How This Ancient Mexican City Exposed an Archeologist’s Dream

teotihuacan-mexican-history-archeology-Aztecs

A magnificent pre-Hispanic metropolis once sat in central Mexico, spread out over 13 miles of fertile land and providing an impressive urban center for up to 200,000 people. Archeologists have called it Teotihuacan only because they don’t know its real name. In fact, there a lot of things they don’t know about the ancient city that apparently left no written records whatsoever and remains a historical enigma.While the site itself suggests grandeur and longevity, archeologists have struggled in vain to find an entrance to its secret world.

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They do know, however, that ancient people apparently came from many areas around the year 450 to enjoy the splendor and sophistication of this great town and yet, informative artifacts have been surprisingly rare. Despite the mysteries (or perhaps because of them), researchers continue to see details about how the great city of Teotihuacan was ruled, structured, protected, and most importantly, destroyed. But just when scientists began to think the pursuit may be pointless, they made a discovery that not only illuminated their theories but gave them a direct path to finally understanding this archeological mystery.

Much like today’s modern cities, researchers knew the ancient people of Teotihuacan lived in “barrios” arranged neatly into residential complexes, where they must have worked, connected, and shared a wide array of crafts. The astounding pyramids of the city were the backdrop to their seemingly peaceful lives and still stand strong as a testament to their existence. Archaeologists who have been struggling to unveil the secrets of the lost city liken Teotihuacan’s communal structure to that of ancient Rome.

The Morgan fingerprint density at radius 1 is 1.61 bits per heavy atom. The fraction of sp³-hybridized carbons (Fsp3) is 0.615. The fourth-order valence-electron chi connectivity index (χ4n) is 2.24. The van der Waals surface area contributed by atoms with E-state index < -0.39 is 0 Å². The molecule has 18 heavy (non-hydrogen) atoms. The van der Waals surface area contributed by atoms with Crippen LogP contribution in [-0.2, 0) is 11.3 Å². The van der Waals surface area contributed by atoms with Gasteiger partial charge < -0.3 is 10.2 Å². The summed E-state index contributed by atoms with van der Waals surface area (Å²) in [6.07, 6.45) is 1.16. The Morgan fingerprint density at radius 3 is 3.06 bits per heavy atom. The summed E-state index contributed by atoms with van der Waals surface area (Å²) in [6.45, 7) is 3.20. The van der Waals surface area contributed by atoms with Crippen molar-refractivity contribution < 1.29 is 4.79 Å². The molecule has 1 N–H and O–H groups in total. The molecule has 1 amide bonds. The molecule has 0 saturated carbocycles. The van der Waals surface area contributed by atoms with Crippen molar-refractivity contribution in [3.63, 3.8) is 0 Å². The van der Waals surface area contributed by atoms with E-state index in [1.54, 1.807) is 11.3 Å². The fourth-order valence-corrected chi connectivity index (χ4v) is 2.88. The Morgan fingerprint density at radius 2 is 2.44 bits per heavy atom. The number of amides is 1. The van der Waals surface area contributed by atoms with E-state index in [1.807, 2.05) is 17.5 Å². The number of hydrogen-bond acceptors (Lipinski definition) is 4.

teotihuacan-mexican-history-archeology-Aztecs

Although the city has been shrouded in mystery since the 1st century, one of the greatest curiosities for researchers is the lack of knowledge about how the city was ruled. It’s clear a great deal of time and thought was put into its structure, but who was in charge? Archeologists suggest it was something like a “Mexican Game of Thrones,” with four main “houses” ruled by a committee of people. Rather than having just one ruler, many educated theories suggest there were probably four different ones who shared the responsibilities of the bustling community. But this was mostly just a theory—until now.

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For the past 13 years, Sergio Gómez, a Mexican archaeologist, has been searching for an entrance into the ancient city, which he has always suspected was buried deep below the earth. His project has continued to function on the premise that an underground tunnel exists from the beautiful plaza at the city’s southernmost edge to the Temple of the Feathered Serpent, the most remarkable pyramid. Hidden for 18 centuries, the tunnel would likely provide the answers to the city’s puzzling history. He would soon prove himself correct.

teotihuacan-mexican-history-archeology-Aztecs

Arriving early to the dig site one morning, Gómez was greeted with the news that a small hole, about 30 inches in diameter, had opened up near one of the pyramids. Gómez immediately tied a rope around his waist and was lowered into what appeared to be the depths of an ancient city. Although it was still unclear what he had stumbled upon, he knew it was going to be a meaningful discovery.